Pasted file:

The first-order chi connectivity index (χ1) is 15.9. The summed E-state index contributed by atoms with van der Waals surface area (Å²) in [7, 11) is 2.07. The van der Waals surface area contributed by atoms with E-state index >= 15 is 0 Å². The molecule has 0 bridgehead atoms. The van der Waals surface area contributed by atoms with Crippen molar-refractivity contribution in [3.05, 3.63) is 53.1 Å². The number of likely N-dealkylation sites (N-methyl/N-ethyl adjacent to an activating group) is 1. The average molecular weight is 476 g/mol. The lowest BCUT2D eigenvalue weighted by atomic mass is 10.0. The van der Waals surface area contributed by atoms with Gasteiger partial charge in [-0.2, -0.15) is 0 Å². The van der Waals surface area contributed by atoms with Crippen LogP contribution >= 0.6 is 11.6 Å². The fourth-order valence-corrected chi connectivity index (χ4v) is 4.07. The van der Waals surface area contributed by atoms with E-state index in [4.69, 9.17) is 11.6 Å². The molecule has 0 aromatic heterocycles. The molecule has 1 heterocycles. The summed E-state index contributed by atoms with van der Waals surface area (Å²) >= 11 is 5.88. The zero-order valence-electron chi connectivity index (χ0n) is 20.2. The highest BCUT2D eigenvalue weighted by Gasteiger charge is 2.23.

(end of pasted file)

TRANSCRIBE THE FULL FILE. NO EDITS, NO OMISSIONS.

The first-order chi connectivity index (χ1) is 15.9. The summed E-state index contributed by atoms with van der Waals surface area (Å²) in [7, 11) is 2.07. The van der Waals surface area contributed by atoms with E-state index >= 15 is 0 Å². The molecule has 0 bridgehead atoms. The van der Waals surface area contributed by atoms with Crippen molar-refractivity contribution in [3.05, 3.63) is 53.1 Å². The number of likely N-dealkylation sites (N-methyl/N-ethyl adjacent to an activating group) is 1. The average molecular weight is 476 g/mol. The lowest BCUT2D eigenvalue weighted by atomic mass is 10.0. The van der Waals surface area contributed by atoms with Gasteiger partial charge in [-0.2, -0.15) is 0 Å². The van der Waals surface area contributed by atoms with Crippen LogP contribution >= 0.6 is 11.6 Å². The fourth-order valence-corrected chi connectivity index (χ4v) is 4.07. The van der Waals surface area contributed by atoms with E-state index in [4.69, 9.17) is 11.6 Å². The molecule has 0 aromatic heterocycles. The molecule has 1 heterocycles. The summed E-state index contributed by atoms with van der Waals surface area (Å²) >= 11 is 5.88. The zero-order valence-electron chi connectivity index (χ0n) is 20.2. The highest BCUT2D eigenvalue weighted by Gasteiger charge is 2.23.